Good communication with customers is important to Angus Council. Angus Council aims to respond to letters, phone calls and emails as swiftly as possible and has the following standards in place:

  • we will respond to letters within 15 working days. If a full response cannot be given within that time you will be given a target date for a full response
  • we will answer phone calls as quickly as possible and any telephone  message will be responded to promptly, wherever possible within one working day
  • we will reply to emails within one working day, either to answer your query or to inform you when a full response will be given. The Council aims to respond in full within 15 working days but if we are unable to do so we will give you a target date for a full response.

Our full standards

Angus Council will also, where deemed appropriate, copy Angus Councillors in relevant wards, in to email correspondence. This is to ensure a ‘joined-up’ way of working between community councils and Angus Council.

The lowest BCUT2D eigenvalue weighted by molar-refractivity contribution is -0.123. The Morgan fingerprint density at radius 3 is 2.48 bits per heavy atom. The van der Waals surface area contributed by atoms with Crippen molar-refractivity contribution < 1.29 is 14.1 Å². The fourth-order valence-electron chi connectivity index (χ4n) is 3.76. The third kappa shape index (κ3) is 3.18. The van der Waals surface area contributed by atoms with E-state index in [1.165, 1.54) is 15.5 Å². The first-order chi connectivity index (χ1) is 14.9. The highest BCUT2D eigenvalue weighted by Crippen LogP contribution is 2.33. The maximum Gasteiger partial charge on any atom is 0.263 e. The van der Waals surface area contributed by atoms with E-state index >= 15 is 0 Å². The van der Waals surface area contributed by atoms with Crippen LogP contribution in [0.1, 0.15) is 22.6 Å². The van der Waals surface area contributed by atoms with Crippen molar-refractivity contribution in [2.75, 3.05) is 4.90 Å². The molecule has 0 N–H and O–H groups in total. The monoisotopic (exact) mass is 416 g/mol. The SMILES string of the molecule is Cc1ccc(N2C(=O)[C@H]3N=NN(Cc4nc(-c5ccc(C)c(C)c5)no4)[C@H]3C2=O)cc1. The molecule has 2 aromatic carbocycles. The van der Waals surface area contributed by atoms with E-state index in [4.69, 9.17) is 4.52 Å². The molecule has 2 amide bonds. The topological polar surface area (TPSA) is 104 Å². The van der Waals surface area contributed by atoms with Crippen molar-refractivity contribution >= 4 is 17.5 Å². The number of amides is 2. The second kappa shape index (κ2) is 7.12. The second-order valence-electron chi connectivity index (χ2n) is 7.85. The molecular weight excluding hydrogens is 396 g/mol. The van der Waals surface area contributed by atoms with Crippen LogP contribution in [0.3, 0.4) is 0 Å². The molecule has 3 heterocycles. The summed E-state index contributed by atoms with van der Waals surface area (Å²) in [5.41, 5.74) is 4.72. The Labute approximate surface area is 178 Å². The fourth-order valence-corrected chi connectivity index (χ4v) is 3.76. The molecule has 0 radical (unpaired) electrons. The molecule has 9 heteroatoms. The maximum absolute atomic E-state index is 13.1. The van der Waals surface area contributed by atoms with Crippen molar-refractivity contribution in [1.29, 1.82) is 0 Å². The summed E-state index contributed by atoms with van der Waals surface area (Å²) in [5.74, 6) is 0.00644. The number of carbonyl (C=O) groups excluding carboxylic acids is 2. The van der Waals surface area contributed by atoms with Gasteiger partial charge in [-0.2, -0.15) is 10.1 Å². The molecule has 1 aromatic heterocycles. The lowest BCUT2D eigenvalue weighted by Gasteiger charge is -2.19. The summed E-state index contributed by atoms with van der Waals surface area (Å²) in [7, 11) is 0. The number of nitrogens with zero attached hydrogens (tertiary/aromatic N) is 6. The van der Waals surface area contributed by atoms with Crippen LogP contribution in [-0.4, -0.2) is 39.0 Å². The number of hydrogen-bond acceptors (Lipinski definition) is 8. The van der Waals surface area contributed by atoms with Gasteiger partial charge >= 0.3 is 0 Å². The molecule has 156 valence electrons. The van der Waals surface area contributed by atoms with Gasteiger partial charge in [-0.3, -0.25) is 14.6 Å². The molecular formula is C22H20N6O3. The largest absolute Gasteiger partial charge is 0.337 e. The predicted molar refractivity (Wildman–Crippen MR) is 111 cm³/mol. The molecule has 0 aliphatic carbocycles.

3. Community Planning

3.1 Background

Community planning is about how public bodies work together and with local communities to design and deliver better services that make a real difference to local people’s lives. Community planning is a key driver of public service reform at local level. It provides a focus for partnership working driven by strong shared leadership, directed towards distinctive local circumstances. Partners work together to improve local services, ensuring that they meet the needs of local people, especially for those people who need those services most.

Angus Community Planning Partnership has a strong record of partnership working with public, private and voluntary sector agencies. This coordinated approach is the essence of community planning, working together to plan, improve and deliver the services required by communities.